Born in Fife in 1975, Francis studied medicine at the University of Edinburgh, after which he worked in A&E at the old Royal Edinburgh Hospital. After qualifying as a physician, Francis spent ten years travelling, during which time he visited all seven continents. A keen traveller, Francis has spent time working in India and Africa, has made several trips to the Arctic, and is reported to have crossed Eurasia and Australasia by motorcycle. He was working at the Edinburgh Sick Kids Hospital when he decided to undertake a 15-month position as the resident doctor with the British Antarctic Survey. Empire Antartica, his account of this time, was Scottish Book of the Year 2013 and shortlisted for the Costa Prize, the Ondaatje Prize, the Banff Prize and the Saltire Prize. Adventures in Human Being (2015) has won Saltire Non-Fiction Book of the Year 2015 and first prize in the Basis of Medicine category of the BMA’s Medical Book Awards.
Gavin’s website: www.gavinfrancis.com
Gavin’s Twitter: https://twitter.com/gavinfranc
Gavin Francis is represented at Jenny Brown Associates by Jenny. For all enquiries contact firstname.lastname@example.org
Books by Gavin Francis
Shapeshifters : On Medicine & Human Change
Profile, May 2018
To be alive is to be in perpetual change: growing, healing, learning, aging. In Shapeshifters, award-winning writer and doctor Gavin Francis considers the transformations in mind and body that continue across the arc of human life.
Some of these changes we have little choice about. We can’t avoid puberty, the menopause, or our hair turning grey. Others may be welcome milestones along our path – a much-wanted pregnancy, a cancer cured, or a long-awaited transition to another gender. We may find ourselves turning down dark paths, towards the cruel distortions of anorexia, or the shifting sands of memory loss. New technologies can upgrade us, and even without them our bodies can transform in rare, almost magical, ways – with gigantism, or the sun-sensitivity and facial hair that led porphyria sufferers, once upon a time, to be suspected as werewolves.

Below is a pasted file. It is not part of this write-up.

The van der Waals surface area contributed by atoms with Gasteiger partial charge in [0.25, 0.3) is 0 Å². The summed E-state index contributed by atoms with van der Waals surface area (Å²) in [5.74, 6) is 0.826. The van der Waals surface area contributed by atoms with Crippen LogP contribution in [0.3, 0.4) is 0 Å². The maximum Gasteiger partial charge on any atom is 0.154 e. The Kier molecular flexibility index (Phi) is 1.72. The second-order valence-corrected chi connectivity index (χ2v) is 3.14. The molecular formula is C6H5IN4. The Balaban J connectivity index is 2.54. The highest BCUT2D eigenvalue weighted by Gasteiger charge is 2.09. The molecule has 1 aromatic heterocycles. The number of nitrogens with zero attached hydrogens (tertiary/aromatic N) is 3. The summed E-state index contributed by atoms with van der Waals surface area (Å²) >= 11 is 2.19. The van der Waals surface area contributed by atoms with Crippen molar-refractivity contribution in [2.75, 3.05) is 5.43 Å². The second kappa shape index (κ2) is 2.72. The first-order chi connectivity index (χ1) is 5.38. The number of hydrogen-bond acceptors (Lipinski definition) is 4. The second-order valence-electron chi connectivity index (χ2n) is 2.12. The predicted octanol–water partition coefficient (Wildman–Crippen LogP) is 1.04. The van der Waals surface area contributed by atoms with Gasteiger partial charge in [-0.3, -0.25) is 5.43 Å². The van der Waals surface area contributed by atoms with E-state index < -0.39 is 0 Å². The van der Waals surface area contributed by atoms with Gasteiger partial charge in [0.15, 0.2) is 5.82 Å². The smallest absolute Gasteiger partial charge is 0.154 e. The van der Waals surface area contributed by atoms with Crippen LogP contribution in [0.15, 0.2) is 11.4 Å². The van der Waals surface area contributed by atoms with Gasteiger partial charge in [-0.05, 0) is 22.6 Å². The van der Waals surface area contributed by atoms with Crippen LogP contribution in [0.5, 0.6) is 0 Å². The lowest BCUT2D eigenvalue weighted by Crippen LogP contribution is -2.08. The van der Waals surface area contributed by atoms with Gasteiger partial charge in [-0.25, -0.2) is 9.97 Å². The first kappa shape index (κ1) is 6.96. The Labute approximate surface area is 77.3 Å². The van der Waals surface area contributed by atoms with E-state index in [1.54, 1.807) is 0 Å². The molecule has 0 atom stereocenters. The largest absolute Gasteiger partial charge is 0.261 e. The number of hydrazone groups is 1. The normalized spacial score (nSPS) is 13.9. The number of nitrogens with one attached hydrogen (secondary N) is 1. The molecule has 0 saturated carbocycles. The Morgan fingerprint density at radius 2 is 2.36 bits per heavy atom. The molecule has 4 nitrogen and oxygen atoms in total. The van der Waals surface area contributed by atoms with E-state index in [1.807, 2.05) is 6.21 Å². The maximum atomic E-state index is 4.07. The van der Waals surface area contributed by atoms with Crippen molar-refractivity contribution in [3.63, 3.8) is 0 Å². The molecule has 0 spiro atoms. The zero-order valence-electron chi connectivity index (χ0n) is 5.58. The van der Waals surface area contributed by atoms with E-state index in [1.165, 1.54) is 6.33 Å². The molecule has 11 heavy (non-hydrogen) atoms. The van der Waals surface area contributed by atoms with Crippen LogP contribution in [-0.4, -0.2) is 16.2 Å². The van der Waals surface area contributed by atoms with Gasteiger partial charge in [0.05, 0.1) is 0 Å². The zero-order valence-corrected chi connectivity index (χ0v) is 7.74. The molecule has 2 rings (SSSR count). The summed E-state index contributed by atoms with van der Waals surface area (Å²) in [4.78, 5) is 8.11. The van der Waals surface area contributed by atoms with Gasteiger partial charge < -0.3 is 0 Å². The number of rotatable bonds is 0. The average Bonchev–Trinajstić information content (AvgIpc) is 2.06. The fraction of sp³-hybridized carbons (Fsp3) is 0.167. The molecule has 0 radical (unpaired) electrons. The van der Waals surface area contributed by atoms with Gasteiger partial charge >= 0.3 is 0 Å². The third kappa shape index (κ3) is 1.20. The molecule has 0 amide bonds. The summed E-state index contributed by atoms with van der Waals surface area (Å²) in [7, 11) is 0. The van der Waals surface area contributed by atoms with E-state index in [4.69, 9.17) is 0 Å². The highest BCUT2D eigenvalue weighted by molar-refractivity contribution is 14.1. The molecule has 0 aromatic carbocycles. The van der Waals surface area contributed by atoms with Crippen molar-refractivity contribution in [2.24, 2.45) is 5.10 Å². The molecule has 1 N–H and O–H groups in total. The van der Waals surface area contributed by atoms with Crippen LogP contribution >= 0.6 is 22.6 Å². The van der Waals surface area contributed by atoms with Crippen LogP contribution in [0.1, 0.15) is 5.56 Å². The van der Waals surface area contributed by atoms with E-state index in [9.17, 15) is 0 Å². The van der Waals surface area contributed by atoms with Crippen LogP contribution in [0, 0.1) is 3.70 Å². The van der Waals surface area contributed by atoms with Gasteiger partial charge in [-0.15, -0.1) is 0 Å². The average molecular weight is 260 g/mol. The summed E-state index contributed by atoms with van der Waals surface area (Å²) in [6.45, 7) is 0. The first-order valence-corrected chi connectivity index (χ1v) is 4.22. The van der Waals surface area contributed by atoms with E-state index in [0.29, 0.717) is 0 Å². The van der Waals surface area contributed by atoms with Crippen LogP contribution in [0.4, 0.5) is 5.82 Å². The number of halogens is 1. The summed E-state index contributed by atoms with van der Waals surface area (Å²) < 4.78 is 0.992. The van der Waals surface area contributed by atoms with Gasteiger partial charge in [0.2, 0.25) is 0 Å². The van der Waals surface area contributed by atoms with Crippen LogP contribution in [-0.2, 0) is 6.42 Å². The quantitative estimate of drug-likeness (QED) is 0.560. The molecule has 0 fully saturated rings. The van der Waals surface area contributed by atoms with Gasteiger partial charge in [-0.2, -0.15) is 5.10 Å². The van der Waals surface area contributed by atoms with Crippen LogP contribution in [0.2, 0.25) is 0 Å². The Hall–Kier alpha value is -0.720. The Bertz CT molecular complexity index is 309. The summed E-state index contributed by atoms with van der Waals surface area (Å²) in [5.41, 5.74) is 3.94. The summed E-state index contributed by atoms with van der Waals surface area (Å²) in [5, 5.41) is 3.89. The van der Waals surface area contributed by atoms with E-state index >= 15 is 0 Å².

Medicine now has unprecedented power to alter our lives, but that power has limitations. As he helps patients face transformations both temporary and sustained, Francis draws on history, art, literature, myth and magic to show how the very essence of being human is change.
Praise for Shapeshifters
“A thoughtful exploration… Francis’s wide-ranging experience and curiosity produce fascinating samples of medical and cultural approaches to human change.”–Publishers Weekly
“The heart of the book is about the key life transitions: conception, birth, puberty, pregnancy, menopause, death–and sleep. Francis’s method is to weave together stories from his general practice, his medical training and his travels, with a host of quotes, references and anecdotes from art, literature and history. The result is a rich pleasure.”–Sunday Times (UK)
“Ambitious… [Francis] is well schooled in the literature of medical curiosities, from Galen to Sir Thomas Browne and beyond. But Shapeshifters is at its best, and strangest, when dealing with mundane translations: puberty, pregnancy, menopause, the not so simple facts of our being sexed beings. Francis has an engaging way with medical-cultural history… Such is the breadth of [his] interests that Shapeshifters is never less than intellectually energetic.”–the Guardian (UK)
Adventures in Human Being
Profile Books, April 2015
In association with Wellcome Trust
We have a lifetime’s association with our bodies, but for many of us they remain uncharted territory. In Adventures in Human Being, Gavin Francis leads the reader on a journey through health and illness, offering insights on everything from the ribbed surface of the brain to the secret workings of the heart and the womb; from the pulse of life at the wrist to the unique engineering of the foot.
Drawing on his own experiences as a doctor and GP, he blends first-hand case studies with reflections on the way the body has been imagined and portrayed over the millennia. If the body is a foreign country, then to practise medicine is to explore new territory: Francis leads the reader on an adventure through what it means to be human.